Black bears were many around the Great Wall.
At last, we came to Great Wall. There are several entry points along this giant wall: Mutianyu, Badaling
, Simatai, Jinshanling, Juyongguan, and so on. We came to Badaling section, the most touristic entry point of the Great Wall. When we visited this place, it was the end of winter so the view was in total grey. I think The Great Wall was best to see during summer where all the trees are green and the sky is chrystal clear.The were a sliding rail that lies around a small area of the Great Wall. I read from the Lonely Planet that we should avoid buying tickets for this slide as it's a colossal waste of money. The guide forced us to buy the tickets but we refused.I learned that if you climb the Great Wall until the highest point, they will give you a medal as a notification that you conquered this massive wall.
My mom did not want to climb the Great Wall at all. She was satisfied by only reached the first platform and sat-down there nicely. Maybe I will do the same if I reached her age :)
The green line was the sliding rail.
On the other hand, my mother in law was very enthusiastic to climb it together with Rara. So, they moved ahead far away from us. At certain point, I had to call them back because I was afraid they would be too tired to finish the trip to go down.
We spent a lot of time buying shirts and other gifts for family, friends, neighbours, and relatives. The guide got angry coz we were running out of time to visit one of the mandatory visit to silk market. He moved to the front seat in the car and busy calling every single shops that may still open just to make sure he got money by funnel us through one of these shops.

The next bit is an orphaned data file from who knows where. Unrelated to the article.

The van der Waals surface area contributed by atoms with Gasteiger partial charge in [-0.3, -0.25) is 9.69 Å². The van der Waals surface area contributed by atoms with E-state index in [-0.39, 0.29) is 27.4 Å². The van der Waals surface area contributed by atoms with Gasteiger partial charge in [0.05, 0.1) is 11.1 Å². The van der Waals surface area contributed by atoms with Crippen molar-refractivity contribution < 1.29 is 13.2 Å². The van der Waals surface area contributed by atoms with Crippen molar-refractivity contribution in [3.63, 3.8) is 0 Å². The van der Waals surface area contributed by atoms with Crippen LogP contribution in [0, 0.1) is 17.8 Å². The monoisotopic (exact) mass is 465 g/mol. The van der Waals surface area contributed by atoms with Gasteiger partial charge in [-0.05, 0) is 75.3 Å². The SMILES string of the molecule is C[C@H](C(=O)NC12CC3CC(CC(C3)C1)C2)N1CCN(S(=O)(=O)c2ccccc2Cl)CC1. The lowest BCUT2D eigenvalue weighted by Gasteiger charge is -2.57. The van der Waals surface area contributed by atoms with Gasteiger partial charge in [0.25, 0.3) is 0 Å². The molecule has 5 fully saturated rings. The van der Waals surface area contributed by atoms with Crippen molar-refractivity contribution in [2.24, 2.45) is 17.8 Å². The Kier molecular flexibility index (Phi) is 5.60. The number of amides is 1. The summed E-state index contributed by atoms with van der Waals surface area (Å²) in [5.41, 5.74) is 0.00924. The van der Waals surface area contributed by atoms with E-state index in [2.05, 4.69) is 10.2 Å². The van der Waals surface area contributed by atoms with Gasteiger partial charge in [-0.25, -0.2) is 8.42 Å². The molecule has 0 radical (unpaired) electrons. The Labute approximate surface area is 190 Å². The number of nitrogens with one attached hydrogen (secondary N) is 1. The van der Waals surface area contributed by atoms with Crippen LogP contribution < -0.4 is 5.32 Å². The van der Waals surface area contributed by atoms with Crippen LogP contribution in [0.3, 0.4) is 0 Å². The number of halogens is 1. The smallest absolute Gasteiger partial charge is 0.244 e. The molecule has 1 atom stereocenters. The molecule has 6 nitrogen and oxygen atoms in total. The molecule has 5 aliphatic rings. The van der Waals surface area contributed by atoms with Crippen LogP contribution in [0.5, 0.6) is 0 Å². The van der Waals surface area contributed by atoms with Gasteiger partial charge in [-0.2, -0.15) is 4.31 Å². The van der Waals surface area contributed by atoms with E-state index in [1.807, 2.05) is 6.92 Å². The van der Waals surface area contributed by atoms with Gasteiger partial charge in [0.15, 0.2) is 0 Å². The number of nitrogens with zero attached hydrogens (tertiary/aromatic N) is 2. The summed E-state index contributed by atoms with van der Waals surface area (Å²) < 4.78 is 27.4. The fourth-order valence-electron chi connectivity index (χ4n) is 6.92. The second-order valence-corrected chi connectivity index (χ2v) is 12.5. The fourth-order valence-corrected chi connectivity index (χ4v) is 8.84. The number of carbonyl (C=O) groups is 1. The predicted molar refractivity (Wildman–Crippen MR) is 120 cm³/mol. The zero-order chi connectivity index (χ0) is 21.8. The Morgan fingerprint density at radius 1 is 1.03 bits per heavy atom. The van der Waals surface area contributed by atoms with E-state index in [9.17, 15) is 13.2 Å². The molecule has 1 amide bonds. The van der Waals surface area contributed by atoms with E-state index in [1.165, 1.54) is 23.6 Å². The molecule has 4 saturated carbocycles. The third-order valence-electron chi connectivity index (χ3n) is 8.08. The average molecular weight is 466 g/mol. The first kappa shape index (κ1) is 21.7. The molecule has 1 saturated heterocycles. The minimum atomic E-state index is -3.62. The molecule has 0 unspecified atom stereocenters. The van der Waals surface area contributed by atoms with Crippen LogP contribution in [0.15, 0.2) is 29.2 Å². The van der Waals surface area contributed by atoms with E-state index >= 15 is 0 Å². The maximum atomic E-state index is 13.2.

I just want to quote what it was written in the Lonely Planet China Guide: When choosing a tour, it is essential to check that the tour goes to where you want to go. Other tours make painful and expensive diversions to jade factories, gem exhibition halls and Chinese medicine centres. At the latter, tourists are herded off the bus and analysed by white-coated doctors, who diagnoseailments that can only be cured with high-priced Chinese remedies (supplied there and then). The tour organisers receive a commission from the jade showroom/medicine centre for every person they manage to funnel through, so you are simply lining other people's pockets. When booking a tour, it is essential to check that such scams and unnecessary diversions are not on the itinerary.
Finally, the guide could find one shop that still opened. It was a Tea House. So, we sat down there and listened to a short brief. We bought a big jar of tea just to remember China with these forced visits.